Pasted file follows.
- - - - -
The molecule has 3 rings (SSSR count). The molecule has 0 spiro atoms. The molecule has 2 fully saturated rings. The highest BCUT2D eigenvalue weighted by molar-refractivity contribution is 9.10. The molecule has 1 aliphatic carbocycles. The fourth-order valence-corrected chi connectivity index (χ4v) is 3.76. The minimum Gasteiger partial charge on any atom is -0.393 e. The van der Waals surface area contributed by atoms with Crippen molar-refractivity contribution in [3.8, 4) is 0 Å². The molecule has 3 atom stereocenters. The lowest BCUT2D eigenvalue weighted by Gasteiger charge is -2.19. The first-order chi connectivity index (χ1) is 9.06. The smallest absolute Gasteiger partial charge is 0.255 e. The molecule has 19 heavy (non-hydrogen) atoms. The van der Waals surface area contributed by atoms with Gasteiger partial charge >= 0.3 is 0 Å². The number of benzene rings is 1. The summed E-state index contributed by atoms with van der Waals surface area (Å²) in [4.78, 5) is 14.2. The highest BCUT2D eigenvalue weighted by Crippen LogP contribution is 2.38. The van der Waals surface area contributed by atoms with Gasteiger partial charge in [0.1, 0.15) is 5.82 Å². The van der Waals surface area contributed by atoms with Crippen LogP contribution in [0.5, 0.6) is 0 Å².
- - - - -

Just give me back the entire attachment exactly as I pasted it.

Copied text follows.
The molecule has 3 rings (SSSR count). The molecule has 0 spiro atoms. The molecule has 2 fully saturated rings. The highest BCUT2D eigenvalue weighted by molar-refractivity contribution is 9.10. The molecule has 1 aliphatic carbocycles. The fourth-order valence-corrected chi connectivity index (χ4v) is 3.76. The minimum Gasteiger partial charge on any atom is -0.393 e. The van der Waals surface area contributed by atoms with Crippen molar-refractivity contribution in [3.8, 4) is 0 Å². The molecule has 3 atom stereocenters. The lowest BCUT2D eigenvalue weighted by Gasteiger charge is -2.19. The first-order chi connectivity index (χ1) is 9.06. The smallest absolute Gasteiger partial charge is 0.255 e. The molecule has 19 heavy (non-hydrogen) atoms. The van der Waals surface area contributed by atoms with Gasteiger partial charge >= 0.3 is 0 Å². The number of benzene rings is 1. The summed E-state index contributed by atoms with van der Waals surface area (Å²) in [4.78, 5) is 14.2. The highest BCUT2D eigenvalue weighted by Crippen LogP contribution is 2.38. The van der Waals surface area contributed by atoms with Gasteiger partial charge in [0.1, 0.15) is 5.82 Å². The van der Waals surface area contributed by atoms with Crippen LogP contribution in [0.5, 0.6) is 0 Å².